| Guest chapter 1 . 7/6/2012
I've just discovered these when I was bored and wanted to read some RevWar literature to get ideas for my own historical fictions and I've come to really love your parodies! You need to make more of these, they're hilarious, especially from a redcoat's perspective (I'm a redcoat reenactor, lol). The research you put into these is fantastic, too! I'm not too much of a fan of The Patriot, mostly because it's dreadfully inaccurate and I can relate a little too well with the redcoats Mel Gibson slaughters, but it's one of the few RevWar pieces out there. What's even worse is what's assumed about us redcoats that's written in these fanfics, you make it funnier than it already is! Cheers and happy writing!
| bored-now0809 chapter 17 . 5/29/2012
love the inscription on the tomb...especially the years! can you imagine seeing that in an old cemetary in the England?
| Insane Romantic chapter 18 . 11/25/2011
Oh god, envisioned Atlantean orgies? XD I'm not done reading this yet, but I just HAD to leave a review congratulating you on making me literally spit out my drink. Anyways, just wanted to say I adore this story so far! It's so realistic, well-researched, and well-thought-out! Youuuu aaaare amaaaaziiiing
| sergris chapter 27 . 5/27/2010
I really love the story of Tavington's Atlantis and although I am saddened to see this story end at last, I am immensely glad that you wrote this story and have stuck through it till the end.
I can tell that you put much effort and research into the story. I love the way you describing Rome, its traditions, and the characters of the important political figures of that time. There was much detail in the settings of Rome, Atlantis, the future Earth, and all the places they visited in the Enterprise. I enjoyed all these small historical details, they enriched the story, and elevated the story to a whole new level rarely seen in fanfiction.
Most of all I really enjoyed the descriptions of the New Atlantis. It seems like a beautiful island, that is starting a country from the ground up but with concious thought of how it treats the people and the world's resources. I enjoyed seeing how such a country developed and grew. It gives me slight hope for the future really.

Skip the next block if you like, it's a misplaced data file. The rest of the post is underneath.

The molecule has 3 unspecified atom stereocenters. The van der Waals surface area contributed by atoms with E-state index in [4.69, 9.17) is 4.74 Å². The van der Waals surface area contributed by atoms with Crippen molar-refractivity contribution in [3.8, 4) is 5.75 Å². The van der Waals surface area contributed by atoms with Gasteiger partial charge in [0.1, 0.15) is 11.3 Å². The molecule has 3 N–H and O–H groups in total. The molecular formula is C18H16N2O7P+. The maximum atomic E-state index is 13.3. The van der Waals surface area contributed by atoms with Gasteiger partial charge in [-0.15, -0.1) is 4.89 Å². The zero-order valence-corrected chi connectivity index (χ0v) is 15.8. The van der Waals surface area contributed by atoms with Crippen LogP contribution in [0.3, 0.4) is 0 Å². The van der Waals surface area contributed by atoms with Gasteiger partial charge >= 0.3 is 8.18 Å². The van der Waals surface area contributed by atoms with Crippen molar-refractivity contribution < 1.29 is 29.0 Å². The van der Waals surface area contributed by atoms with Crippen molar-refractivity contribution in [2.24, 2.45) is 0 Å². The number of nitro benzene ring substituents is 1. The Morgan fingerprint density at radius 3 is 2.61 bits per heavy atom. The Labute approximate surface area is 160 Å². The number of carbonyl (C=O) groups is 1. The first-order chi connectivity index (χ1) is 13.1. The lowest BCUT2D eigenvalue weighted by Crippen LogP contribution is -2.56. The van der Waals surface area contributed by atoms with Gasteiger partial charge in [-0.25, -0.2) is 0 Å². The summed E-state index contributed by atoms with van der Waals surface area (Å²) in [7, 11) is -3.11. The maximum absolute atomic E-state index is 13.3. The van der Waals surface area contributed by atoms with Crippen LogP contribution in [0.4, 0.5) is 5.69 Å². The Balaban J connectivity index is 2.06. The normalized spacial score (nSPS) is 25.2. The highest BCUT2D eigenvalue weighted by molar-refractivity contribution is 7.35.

I also am astounded by how well you have portrayed the characters. Each character has their own distinctive personality, each of them value different things and think in different ways, and yet they still seem so real and human. It is hard to develop characters who have backgrounds then our own, and to especially have so many characters with those many different backgrounds in one story. I appreciate the fact that you took so much care in developing your characters.
The idea of using whole islands for making sugar and chocolate crops and spices was ingenious too, and the name really made me laugh aloud. I really liked the idea of the house that looks like a hobbit's home. Hmmm. . . its too bad I cant see it in real life **sighs*.
I really liked the mini-stories you made of mary sues who met their demise. Keep them coming please.
Also I realize that you're making a non-fanfiction historical novel. If you ever get it published let us know in your profile or send me a message. I will very much like to read any future stories fanfiction or not. If the past fanfiction is any indication, I am sure that the novel will also be as great.
I hope you plan to make a sequel of Tavington's Atlantis. I really want to know if they were successful in their goals and if the future was changed at all.
Thanks for the stories.
| Emily Elizabeth N. IRL chapter 17 . 6/2/2008
BAW that made me cry. Best fanfic I've EVER read.
And also, the OC's name made me SQUE
| pazed chapter 6 . 3/7/2008
Very well done. but ... Zenna Henderson?
| Fraulein Chacha chapter 9 . 10/20/2007
Machine Guns Ohio
| Fraulein Chacha chapter 17 . 8/27/2007
I bow before your authorial greatness
| Odyssia chapter 8 . 3/31/2007
I love this installment! I laughed so much... Kayla was just hilarious, unable to figure out that Tavington wasn't immediately drawn to her... Her exploits were so hilarious! I love the wagon driver; "If'n I war ten years younger..."
What I found most funny was the fact that Tavington actually dragged that whirligig with him, that he would actually have a need to bring such an item. Surely these items weren't hauled along the South Carolina countryside with great regularity!
Very well done!
| Jennie chapter 9 . 11/29/2006
too funny! do you think that you can add a second part to this one? I'm really curious as to what happens next!